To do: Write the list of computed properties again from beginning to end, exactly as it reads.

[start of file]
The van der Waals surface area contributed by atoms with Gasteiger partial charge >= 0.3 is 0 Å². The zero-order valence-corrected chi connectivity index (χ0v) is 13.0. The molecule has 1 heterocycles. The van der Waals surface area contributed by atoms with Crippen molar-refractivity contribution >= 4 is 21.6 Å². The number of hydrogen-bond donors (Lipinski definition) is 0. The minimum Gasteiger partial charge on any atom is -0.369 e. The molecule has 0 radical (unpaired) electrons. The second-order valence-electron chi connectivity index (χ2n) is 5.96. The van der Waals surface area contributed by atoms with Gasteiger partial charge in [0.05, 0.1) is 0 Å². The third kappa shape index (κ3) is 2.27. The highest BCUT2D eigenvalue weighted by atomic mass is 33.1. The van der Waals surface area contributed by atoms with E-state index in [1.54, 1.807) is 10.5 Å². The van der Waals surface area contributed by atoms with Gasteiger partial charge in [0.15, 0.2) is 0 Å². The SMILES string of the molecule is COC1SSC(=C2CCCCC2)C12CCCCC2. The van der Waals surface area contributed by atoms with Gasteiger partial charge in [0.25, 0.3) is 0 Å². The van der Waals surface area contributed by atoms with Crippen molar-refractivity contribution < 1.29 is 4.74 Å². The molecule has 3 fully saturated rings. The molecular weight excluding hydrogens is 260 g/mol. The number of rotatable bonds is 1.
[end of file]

The van der Waals surface area contributed by atoms with Gasteiger partial charge >= 0.3 is 0 Å². The zero-order valence-corrected chi connectivity index (χ0v) is 13.0. The molecule has 1 heterocycles. The van der Waals surface area contributed by atoms with Crippen molar-refractivity contribution >= 4 is 21.6 Å². The number of hydrogen-bond donors (Lipinski definition) is 0. The minimum Gasteiger partial charge on any atom is -0.369 e. The molecule has 0 radical (unpaired) electrons. The second-order valence-electron chi connectivity index (χ2n) is 5.96. The van der Waals surface area contributed by atoms with Gasteiger partial charge in [0.05, 0.1) is 0 Å². The third kappa shape index (κ3) is 2.27. The highest BCUT2D eigenvalue weighted by atomic mass is 33.1. The van der Waals surface area contributed by atoms with E-state index in [1.54, 1.807) is 10.5 Å². The van der Waals surface area contributed by atoms with Gasteiger partial charge in [0.15, 0.2) is 0 Å². The SMILES string of the molecule is COC1SSC(=C2CCCCC2)C12CCCCC2. The van der Waals surface area contributed by atoms with Gasteiger partial charge in [0.25, 0.3) is 0 Å². The van der Waals surface area contributed by atoms with Crippen molar-refractivity contribution < 1.29 is 4.74 Å². The molecule has 3 fully saturated rings. The molecular weight excluding hydrogens is 260 g/mol. The number of rotatable bonds is 1.